Enzastaurin to Treat Recurrent Brain Tumor
This study will examine the safety of a twice-a-day dosing regimen of the experimental drug Enzastaurin in patients with malignant glioma (a cancerous brain tumor) who are and who are not taking certain anti-seizure medicines. Enzastaurin may prevent the formation of new blood vessels that tumors need to grow. It has shown some effect against brain tumors in animals and in some patients with recurrent gliomas. This study will see if the drug can help patients with gliomas and how much drug they should be given.
Patients 18 years of age and older with malignant glioma that has recurred after standard therapy may be eligible for this study. Candidates are screened with a physical examination, blood and urine tests, magnetic resonance imaging (MRI) or computed tomography (CT) scans, and an electrocardiogram.
Participants are divided into two groups of patients-those who are and those who are not taking certain anti-seizure medications-in order to determine if the anti-seizure medication alters the way the body handles Enzastaurin. Patients in both groups are further divided into different dosing regimens: some in each group take Enzastaurin once a day for 3 weeks, followed by twice a day for 3 weeks; others in the group take the drug twice a day for 3 weeks followed by once a day for 3 weeks. The medication is taken by mouth every day. Treatment is given in 6-week cycles and may continue for 1 year unless the tumor grows or the patient develops unacceptable drug side effects. In addition to drug treatment, patients have the following tests and procedures:
- Medical history, physical, and neurological examinations every 3 weeks during the first cycle and then every 6 weeks.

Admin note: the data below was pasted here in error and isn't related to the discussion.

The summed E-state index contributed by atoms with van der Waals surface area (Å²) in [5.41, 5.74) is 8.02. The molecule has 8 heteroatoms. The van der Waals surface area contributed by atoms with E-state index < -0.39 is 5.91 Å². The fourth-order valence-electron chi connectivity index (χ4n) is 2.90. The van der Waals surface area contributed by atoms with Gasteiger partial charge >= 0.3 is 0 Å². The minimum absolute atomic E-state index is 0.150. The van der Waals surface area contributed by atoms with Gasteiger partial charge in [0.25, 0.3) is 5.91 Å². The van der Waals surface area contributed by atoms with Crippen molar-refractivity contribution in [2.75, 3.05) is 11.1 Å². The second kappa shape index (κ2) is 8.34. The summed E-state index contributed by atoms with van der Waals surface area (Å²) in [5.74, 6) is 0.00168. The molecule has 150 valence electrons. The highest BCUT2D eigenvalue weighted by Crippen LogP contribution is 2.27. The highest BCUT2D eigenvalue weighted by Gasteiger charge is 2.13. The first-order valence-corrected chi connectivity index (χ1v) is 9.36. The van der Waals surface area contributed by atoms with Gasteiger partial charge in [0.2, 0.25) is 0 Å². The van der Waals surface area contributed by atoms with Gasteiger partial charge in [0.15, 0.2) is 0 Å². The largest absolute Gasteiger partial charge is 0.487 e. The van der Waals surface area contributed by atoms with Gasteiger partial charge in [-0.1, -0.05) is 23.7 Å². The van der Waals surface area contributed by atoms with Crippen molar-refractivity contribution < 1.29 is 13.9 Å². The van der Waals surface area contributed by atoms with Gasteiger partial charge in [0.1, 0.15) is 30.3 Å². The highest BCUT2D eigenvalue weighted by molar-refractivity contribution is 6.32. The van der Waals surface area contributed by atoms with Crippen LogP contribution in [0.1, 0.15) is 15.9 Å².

- MRI or CT scan of the head before starting each new cycle. MRI uses a magnetic field and radio waves to produce images of body tissues and organs. CT uses x-rays to provide 3-dimensional views of the part of the body being studied. For both procedures, the patient lies on a table that slides into the cylindrical scanner.
- Routine blood tests every week during the first cycle and every 3 weeks after that.
- Electrocardiogram on days 21 and 42 of the first cycle, just before taking the drug and 30 minutes and 4 hours after taking the drug.
- Pharmacokinetic studies within 3 days of day 21 of the first cycle. Several blood samples are drawn to measure levels of Enzastaurin. Patients taking the drug once a day have blood samples drawn before the morning dose and 1, 2, 4, 6 and 24 hours after the dose. Patients taking the drug twice a day have samples drawn before the morning dose, at 1, 2, 4, 6 and 12 hours after the dose, and then 12 hours after the evening dose. In addition, on day 1 an extra tube of blood is drawn at the time of the Enzastaurin dose and 4 hours later.